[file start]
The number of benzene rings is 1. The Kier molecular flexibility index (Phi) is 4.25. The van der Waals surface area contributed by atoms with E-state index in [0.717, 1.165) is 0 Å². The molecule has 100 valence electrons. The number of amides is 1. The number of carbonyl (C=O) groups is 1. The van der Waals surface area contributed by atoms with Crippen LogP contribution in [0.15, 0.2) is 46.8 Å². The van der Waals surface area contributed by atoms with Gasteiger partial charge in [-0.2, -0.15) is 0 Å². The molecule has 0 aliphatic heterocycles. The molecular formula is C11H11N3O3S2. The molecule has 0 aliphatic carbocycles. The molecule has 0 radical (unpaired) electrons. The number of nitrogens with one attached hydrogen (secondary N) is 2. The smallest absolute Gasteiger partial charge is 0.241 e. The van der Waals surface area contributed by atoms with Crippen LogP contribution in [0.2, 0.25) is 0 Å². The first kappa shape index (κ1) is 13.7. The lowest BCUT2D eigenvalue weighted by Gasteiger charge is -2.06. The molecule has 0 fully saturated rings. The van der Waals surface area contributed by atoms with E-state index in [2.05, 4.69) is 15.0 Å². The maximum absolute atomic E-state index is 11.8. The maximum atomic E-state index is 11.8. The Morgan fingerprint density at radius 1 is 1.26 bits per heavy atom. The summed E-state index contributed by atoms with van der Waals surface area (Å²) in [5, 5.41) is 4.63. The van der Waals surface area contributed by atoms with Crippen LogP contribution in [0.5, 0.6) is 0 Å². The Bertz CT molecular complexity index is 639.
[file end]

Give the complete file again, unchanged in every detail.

The number of benzene rings is 1. The Kier molecular flexibility index (Phi) is 4.25. The van der Waals surface area contributed by atoms with E-state index in [0.717, 1.165) is 0 Å². The molecule has 100 valence electrons. The number of amides is 1. The number of carbonyl (C=O) groups is 1. The van der Waals surface area contributed by atoms with Crippen LogP contribution in [0.15, 0.2) is 46.8 Å². The van der Waals surface area contributed by atoms with Gasteiger partial charge in [-0.2, -0.15) is 0 Å². The molecule has 0 aliphatic heterocycles. The molecular formula is C11H11N3O3S2. The molecule has 0 aliphatic carbocycles. The molecule has 0 radical (unpaired) electrons. The number of nitrogens with one attached hydrogen (secondary N) is 2. The smallest absolute Gasteiger partial charge is 0.241 e. The van der Waals surface area contributed by atoms with Crippen LogP contribution in [0.2, 0.25) is 0 Å². The first kappa shape index (κ1) is 13.7. The lowest BCUT2D eigenvalue weighted by Gasteiger charge is -2.06. The molecule has 0 fully saturated rings. The van der Waals surface area contributed by atoms with E-state index in [2.05, 4.69) is 15.0 Å². The maximum absolute atomic E-state index is 11.8. The maximum atomic E-state index is 11.8. The Morgan fingerprint density at radius 1 is 1.26 bits per heavy atom. The summed E-state index contributed by atoms with van der Waals surface area (Å²) in [5, 5.41) is 4.63. The van der Waals surface area contributed by atoms with Crippen LogP contribution in [0.5, 0.6) is 0 Å². The Bertz CT molecular complexity index is 639.